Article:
illegitimately cross-connected to V2.  Since V2 has no sites in SP1,
   it should be immune to the effects of any misconfigurations within
   SP1.

   This assurance can be achieved if the egress PE (in SP2) can
   determine, for each VPN packet, whether that packet came from SP1,
   and if so, whether it carries an MPLS label which corresponds to a
   VPN route that was actually distributed to SP1. (That is, packets
   originating from SP1 destined for VPNs in SP2 would be checked if
   they are for VPNs which really have sites in SP1.)  SP2's egress PEs
   could be configured with the knowledge of which VPNs have sites
   attached to SP1. Cryptographic authentication could then be used to
   determine that a particular packet did indeed originate in SP1.

   In general, if an egress PE knows which labels may be validly applied
   by which ingress PEs, IPsec authentication can be used to ensure that



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   a given ingress PE has not applied a label that it has no right to
   use. However, the scalability of the VPN scheme would be severely
   compromised if an egress PE had to distribute a different set of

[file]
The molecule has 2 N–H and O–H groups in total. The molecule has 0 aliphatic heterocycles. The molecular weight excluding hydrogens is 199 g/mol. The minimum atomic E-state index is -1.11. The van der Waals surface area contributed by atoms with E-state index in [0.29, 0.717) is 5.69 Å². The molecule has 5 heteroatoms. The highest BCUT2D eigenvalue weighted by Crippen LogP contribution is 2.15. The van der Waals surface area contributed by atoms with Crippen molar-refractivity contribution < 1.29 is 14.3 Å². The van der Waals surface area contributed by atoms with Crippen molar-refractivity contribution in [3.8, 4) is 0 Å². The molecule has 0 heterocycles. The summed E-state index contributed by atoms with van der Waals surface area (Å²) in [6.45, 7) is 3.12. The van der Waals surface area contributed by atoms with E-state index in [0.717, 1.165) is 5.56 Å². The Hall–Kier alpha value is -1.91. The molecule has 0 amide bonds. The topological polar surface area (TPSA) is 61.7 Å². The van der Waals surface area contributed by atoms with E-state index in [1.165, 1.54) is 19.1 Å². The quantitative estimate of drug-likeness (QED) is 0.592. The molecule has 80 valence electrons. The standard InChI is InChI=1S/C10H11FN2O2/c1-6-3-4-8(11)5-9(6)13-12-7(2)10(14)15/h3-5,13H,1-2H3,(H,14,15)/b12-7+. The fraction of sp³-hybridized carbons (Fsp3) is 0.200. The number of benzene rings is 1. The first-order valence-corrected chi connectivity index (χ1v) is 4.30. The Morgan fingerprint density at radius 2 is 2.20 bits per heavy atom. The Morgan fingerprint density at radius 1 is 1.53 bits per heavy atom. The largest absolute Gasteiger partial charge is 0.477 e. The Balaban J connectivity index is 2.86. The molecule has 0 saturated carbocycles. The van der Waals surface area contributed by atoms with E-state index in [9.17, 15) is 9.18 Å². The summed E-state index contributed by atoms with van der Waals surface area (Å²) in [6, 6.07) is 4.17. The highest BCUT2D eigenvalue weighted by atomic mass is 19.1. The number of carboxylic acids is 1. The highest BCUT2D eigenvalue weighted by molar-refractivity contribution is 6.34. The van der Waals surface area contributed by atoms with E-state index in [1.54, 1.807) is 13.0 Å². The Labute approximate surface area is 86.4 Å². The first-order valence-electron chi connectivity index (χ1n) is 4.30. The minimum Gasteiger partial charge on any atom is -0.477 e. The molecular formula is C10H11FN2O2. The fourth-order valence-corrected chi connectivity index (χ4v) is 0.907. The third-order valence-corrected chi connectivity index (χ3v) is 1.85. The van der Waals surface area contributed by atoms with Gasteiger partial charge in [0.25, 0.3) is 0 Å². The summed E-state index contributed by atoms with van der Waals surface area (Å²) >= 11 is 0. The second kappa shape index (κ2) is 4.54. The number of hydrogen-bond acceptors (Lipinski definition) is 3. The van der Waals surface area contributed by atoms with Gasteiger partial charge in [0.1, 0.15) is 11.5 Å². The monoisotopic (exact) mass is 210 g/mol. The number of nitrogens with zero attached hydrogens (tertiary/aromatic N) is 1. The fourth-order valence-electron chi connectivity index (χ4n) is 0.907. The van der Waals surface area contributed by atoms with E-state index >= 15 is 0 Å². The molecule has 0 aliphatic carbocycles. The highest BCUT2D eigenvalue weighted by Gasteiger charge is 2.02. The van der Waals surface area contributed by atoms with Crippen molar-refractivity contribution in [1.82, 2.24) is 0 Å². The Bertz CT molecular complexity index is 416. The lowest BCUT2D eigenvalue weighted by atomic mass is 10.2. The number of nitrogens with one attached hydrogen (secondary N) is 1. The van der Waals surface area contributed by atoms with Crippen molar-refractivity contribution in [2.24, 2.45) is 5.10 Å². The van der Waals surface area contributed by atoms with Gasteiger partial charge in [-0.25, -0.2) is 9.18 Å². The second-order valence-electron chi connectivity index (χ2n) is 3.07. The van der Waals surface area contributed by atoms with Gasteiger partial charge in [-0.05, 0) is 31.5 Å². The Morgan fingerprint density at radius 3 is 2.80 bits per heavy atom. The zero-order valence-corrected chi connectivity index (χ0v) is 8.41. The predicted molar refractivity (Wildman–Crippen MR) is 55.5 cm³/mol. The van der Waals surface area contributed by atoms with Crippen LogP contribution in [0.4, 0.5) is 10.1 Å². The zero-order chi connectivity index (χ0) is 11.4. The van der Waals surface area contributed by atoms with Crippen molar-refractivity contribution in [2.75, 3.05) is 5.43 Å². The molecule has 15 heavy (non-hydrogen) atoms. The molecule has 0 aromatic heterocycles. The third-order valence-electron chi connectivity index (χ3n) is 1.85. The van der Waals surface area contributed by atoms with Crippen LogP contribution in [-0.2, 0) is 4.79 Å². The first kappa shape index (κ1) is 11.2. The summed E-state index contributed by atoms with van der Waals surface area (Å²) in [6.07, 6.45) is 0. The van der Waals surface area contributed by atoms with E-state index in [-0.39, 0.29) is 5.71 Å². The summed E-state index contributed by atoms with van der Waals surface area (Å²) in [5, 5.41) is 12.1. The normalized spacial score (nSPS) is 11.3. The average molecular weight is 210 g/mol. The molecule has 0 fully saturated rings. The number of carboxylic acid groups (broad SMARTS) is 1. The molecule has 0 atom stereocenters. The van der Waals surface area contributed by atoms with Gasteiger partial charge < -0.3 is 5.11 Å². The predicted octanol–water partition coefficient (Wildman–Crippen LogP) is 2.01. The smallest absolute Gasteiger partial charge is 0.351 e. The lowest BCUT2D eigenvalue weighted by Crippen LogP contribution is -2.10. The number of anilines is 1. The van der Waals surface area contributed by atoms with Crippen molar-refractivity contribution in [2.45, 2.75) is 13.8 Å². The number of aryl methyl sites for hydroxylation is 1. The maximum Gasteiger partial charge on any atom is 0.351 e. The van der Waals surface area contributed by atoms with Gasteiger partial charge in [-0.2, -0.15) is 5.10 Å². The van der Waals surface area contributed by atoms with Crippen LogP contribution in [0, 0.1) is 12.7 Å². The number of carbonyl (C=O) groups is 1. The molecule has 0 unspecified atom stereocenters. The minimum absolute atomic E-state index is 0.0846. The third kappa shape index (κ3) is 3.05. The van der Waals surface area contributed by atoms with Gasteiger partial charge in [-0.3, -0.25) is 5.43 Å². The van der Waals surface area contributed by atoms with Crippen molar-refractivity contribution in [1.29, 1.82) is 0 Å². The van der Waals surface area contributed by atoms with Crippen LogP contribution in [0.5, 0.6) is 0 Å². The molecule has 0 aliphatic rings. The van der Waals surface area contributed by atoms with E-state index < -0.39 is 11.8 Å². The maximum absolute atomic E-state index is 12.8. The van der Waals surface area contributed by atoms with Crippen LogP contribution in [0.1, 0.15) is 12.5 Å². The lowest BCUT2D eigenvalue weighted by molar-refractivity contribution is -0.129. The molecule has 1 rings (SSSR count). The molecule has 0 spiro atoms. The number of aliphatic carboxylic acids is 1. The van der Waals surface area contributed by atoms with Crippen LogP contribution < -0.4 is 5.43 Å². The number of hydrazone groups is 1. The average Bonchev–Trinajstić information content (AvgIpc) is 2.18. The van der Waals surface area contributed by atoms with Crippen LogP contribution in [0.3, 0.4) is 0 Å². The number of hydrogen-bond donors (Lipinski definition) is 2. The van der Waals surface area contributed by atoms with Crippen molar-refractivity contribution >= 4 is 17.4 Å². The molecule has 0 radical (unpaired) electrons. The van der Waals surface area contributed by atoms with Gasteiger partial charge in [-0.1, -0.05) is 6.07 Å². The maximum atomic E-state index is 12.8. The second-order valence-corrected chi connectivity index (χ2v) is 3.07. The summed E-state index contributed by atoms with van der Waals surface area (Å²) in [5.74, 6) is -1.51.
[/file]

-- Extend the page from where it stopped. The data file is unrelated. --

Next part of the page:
labels to each ingress PE, so we will not pursue this general case,
   but will only pursue label authentication in the inter-provider case.


1.4. Issue: Privacy for VPN Data

   IPsec Security Associations that associate ingress PE routes with
   egress PE routers do not ensure privacy for VPN data. The data is
   exposed on the PE-CE access links, and is exposed in the PE routers
   themselves. Complete privacy requires that the encryption/decryption
   be performed within the enterprise, not by the SP.  So the use of
   PE-PE IPsec encryption within the network of a single SP will perhaps
   be of less import than the use of IPsec authentication.  On the other
   hand, if an SP is trusted to properly secure its routers, but the
   transmission media used by the SP are not trusted, then PE-PE
   encryption does provide the necessary privacy.

   There may be a need for encryption if a VPN has sites attached to
   different trusted SPs, but some of the transit traffic needs to go
   through the "public Internet". In this case, it may be necessary to
   encrypt the VPN data traffic as it crosses the public Internet.
   However, while PE-PE encryption is the one way to handle this, it is
   not the only way. An alternative would be to use an encrypted tunnel
   to connecting a border router of one trusted SP to a border router of
   another. Then the two trusted domains could be treated as immediate
   neighbors, adjacent over the tunnel.  This would keep the
   encryption/decryption at the few locations where it is actually
   needed.  On the other hand, there may be performance and scalability
   advantages to spreading the cost of the cryptography among a larger
   set of routers, viz., the ingress and egress PEs.